So most “selling” activity (and therefore business users, by numbers) is going to be research, competition monitoring, and lead/contact generation, by individual sales or customer service staff. And the vast majority will, in my guestimation, end up with followers numbered in tens and hundreds, rather than thousands or tens of thousands. “The Media”, like thee and me, might be a different thing, but then we’re back to Nick’s Content is King issue.

 

Furthermore, I reckon only something like 3-5% of sales people are even active online yet, let alone Twitter specialists. So if, in fact, Twitter Partners are going to have a big sales training role then great, I’ll talk to them about how to reach sales team leaders. And actually, I might even get my lead/contact in here, rather than on Twitter – so we might need to start with a modest “product re-positioning proposition”, perhaps into “Social-Media-4-Smarter-Sales Partners” – just so that we can honestly say that they practice what they preach.

over 7 years ago

Neil Warren

Neil Warren, Publisher at 2N Media Ltd - ModernSelling.com

P.S. - An "edit" facility might be nice, in here, just so that any muppets that didn't preview their post and end up with the whole thing in bold, rather than just the quote, can get back in and correct it?

over 7 years ago

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Helen Klein Ross

Interesting article. Especially interesting to us at SupportingCharacters.com a new twitter agency that AdAge spotlighted this week. (http://snurl.com/fr1v7) Welcome to the arena (such as it is), TwitterPartners ;)

One point I think is important to make: neither we nor, I'm assuming, TwitterPartners would advise marketers to implement a twitter strategy totally insulated from the rest of their marketing efforts. As you point out, Patricio, use of social media is most successful when integrated with a broader media effort. Even a brand famous for exploiting twitter like @Zappos coordinates its campaign with other outreach. (You may have seen their brilliant OOH buy at airports: the bottom of those unwieldy bins at airport security gates. "Place shoes here. Buy shoes here. Zappos.")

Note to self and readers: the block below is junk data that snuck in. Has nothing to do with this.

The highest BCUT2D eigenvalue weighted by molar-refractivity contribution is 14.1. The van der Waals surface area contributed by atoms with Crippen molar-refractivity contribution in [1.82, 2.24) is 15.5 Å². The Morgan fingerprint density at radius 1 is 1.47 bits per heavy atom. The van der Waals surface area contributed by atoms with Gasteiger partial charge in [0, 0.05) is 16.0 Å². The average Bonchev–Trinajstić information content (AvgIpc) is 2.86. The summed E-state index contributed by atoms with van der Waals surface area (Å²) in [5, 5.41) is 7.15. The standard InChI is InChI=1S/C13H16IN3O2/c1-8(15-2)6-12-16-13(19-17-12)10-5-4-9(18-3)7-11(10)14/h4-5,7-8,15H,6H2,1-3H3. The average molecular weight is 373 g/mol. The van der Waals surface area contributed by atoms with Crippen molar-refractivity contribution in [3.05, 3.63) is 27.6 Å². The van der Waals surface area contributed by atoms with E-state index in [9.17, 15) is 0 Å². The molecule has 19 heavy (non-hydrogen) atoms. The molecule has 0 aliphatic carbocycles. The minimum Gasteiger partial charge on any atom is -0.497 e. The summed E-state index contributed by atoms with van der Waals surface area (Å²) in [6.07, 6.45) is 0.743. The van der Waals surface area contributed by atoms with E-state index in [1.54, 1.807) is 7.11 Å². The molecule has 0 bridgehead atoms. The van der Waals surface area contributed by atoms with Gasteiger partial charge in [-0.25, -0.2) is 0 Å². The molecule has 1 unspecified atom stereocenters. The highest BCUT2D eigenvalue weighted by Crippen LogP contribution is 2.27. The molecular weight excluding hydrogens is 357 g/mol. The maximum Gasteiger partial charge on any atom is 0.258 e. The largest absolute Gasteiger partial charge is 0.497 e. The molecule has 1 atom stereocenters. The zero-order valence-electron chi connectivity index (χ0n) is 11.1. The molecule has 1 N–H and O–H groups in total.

While it's true that general digital agencies are surely aware of twitter, they're not necessarily fully conversant with it and its potential. I was amused to see in my twitter stream this week how many execs attending the Ad Age digital conference had set up twitter accounts only the day before. It would seem there may be call for those of us exploring the untapped power of the medium to help others engender support for their brands.


over 7 years ago

Alec Kinnear

Alec Kinnear, Creative Director at Foliovision

Thanks Patricio for your informative article pointing out that the emperor has no clothes.

David Hamill you sound like you are just on a drive-by to intimidate folks on behalf of friends.

Launching a marketing agency with such poor preparation deserves a round kick in the shins.

It's to the point coverage like this which is putting econsultancy.com into the first tier.

Keep up the good work!

over 7 years ago

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JustinSMV

Well this is interesting indeed.  Seems like they got some big boys on the team but having a niche focused strategy team based soley on Twitter?  I think they might need to expand to Social Media instead of just Twitter.

over 7 years ago

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Jack

Great post.  Can't figure why so many normally discerning blogs puffed this company up so much.  Probably because it has Twitter in the title...

Can't see them going for more than 6 months as a business, and they'll probably stop tweeting within 3.

over 7 years ago

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Andy Bright